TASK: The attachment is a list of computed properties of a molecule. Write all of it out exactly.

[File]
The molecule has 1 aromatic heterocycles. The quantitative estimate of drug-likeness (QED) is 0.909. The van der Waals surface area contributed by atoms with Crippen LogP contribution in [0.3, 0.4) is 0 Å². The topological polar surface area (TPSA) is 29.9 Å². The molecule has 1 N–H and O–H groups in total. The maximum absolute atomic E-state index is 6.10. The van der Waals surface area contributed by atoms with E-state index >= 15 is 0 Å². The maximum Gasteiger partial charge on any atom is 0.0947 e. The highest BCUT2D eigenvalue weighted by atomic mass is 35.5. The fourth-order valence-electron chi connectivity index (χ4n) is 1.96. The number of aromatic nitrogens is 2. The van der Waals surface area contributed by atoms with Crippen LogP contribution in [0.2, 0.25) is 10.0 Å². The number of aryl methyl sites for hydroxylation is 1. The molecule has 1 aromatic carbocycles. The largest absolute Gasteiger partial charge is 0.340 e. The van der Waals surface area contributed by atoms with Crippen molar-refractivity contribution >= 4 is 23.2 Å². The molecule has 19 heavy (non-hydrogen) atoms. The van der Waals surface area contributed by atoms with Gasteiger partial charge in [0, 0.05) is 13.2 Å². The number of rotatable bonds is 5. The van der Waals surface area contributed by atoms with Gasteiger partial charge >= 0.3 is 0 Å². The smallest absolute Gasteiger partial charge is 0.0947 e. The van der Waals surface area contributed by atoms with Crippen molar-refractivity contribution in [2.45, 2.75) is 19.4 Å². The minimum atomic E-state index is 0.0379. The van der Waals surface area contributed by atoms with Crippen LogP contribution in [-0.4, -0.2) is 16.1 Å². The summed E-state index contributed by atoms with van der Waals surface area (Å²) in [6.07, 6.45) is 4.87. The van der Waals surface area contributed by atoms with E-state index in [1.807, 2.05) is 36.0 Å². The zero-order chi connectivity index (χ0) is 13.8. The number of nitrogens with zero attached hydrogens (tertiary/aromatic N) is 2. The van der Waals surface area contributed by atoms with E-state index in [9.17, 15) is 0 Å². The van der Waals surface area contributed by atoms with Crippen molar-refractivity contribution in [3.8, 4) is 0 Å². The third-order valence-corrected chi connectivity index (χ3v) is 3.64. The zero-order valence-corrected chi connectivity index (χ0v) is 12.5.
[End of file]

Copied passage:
The molecule has 1 aromatic heterocycles. The quantitative estimate of drug-likeness (QED) is 0.909. The van der Waals surface area contributed by atoms with Crippen LogP contribution in [0.3, 0.4) is 0 Å². The topological polar surface area (TPSA) is 29.9 Å². The molecule has 1 N–H and O–H groups in total. The maximum absolute atomic E-state index is 6.10. The van der Waals surface area contributed by atoms with E-state index >= 15 is 0 Å². The maximum Gasteiger partial charge on any atom is 0.0947 e. The highest BCUT2D eigenvalue weighted by atomic mass is 35.5. The fourth-order valence-electron chi connectivity index (χ4n) is 1.96. The number of aromatic nitrogens is 2. The van der Waals surface area contributed by atoms with Crippen LogP contribution in [0.2, 0.25) is 10.0 Å². The number of aryl methyl sites for hydroxylation is 1. The molecule has 1 aromatic carbocycles. The largest absolute Gasteiger partial charge is 0.340 e. The van der Waals surface area contributed by atoms with Crippen molar-refractivity contribution >= 4 is 23.2 Å². The molecule has 19 heavy (non-hydrogen) atoms. The van der Waals surface area contributed by atoms with Gasteiger partial charge in [0, 0.05) is 13.2 Å². The number of rotatable bonds is 5. The van der Waals surface area contributed by atoms with Gasteiger partial charge >= 0.3 is 0 Å². The smallest absolute Gasteiger partial charge is 0.0947 e. The van der Waals surface area contributed by atoms with Crippen molar-refractivity contribution in [2.45, 2.75) is 19.4 Å². The minimum atomic E-state index is 0.0379. The van der Waals surface area contributed by atoms with Crippen LogP contribution in [-0.4, -0.2) is 16.1 Å². The summed E-state index contributed by atoms with van der Waals surface area (Å²) in [6.07, 6.45) is 4.87. The van der Waals surface area contributed by atoms with E-state index in [1.807, 2.05) is 36.0 Å². The zero-order chi connectivity index (χ0) is 13.8. The number of nitrogens with zero attached hydrogens (tertiary/aromatic N) is 2. The van der Waals surface area contributed by atoms with E-state index in [9.17, 15) is 0 Å². The van der Waals surface area contributed by atoms with Crippen molar-refractivity contribution in [3.8, 4) is 0 Å². The third-order valence-corrected chi connectivity index (χ3v) is 3.64. The zero-order valence-corrected chi connectivity index (χ0v) is 12.5.